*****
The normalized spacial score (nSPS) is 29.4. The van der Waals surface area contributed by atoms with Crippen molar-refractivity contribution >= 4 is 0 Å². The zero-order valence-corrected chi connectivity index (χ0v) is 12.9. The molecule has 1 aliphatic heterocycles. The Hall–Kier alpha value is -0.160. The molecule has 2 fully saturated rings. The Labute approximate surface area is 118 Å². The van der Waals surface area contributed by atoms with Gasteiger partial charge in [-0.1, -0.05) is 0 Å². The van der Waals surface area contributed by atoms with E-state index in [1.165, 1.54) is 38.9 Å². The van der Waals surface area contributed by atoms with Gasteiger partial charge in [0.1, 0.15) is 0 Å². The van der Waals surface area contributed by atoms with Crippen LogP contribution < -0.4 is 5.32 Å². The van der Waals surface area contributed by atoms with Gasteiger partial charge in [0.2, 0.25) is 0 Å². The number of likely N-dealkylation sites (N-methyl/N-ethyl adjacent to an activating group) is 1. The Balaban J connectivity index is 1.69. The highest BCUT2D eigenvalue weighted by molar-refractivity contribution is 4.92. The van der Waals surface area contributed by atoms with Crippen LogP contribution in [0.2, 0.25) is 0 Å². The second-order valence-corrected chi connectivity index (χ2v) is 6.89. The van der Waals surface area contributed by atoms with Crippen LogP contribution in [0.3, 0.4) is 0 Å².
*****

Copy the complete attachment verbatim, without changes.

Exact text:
The normalized spacial score (nSPS) is 29.4. The van der Waals surface area contributed by atoms with Crippen molar-refractivity contribution >= 4 is 0 Å². The zero-order valence-corrected chi connectivity index (χ0v) is 12.9. The molecule has 1 aliphatic heterocycles. The Hall–Kier alpha value is -0.160. The molecule has 2 fully saturated rings. The Labute approximate surface area is 118 Å². The van der Waals surface area contributed by atoms with Gasteiger partial charge in [-0.1, -0.05) is 0 Å². The van der Waals surface area contributed by atoms with E-state index in [1.165, 1.54) is 38.9 Å². The van der Waals surface area contributed by atoms with Gasteiger partial charge in [0.1, 0.15) is 0 Å². The van der Waals surface area contributed by atoms with Crippen LogP contribution < -0.4 is 5.32 Å². The van der Waals surface area contributed by atoms with Gasteiger partial charge in [0.2, 0.25) is 0 Å². The number of likely N-dealkylation sites (N-methyl/N-ethyl adjacent to an activating group) is 1. The Balaban J connectivity index is 1.69. The highest BCUT2D eigenvalue weighted by molar-refractivity contribution is 4.92. The van der Waals surface area contributed by atoms with Crippen LogP contribution in [0.2, 0.25) is 0 Å². The second-order valence-corrected chi connectivity index (χ2v) is 6.89. The van der Waals surface area contributed by atoms with Crippen LogP contribution in [0.3, 0.4) is 0 Å².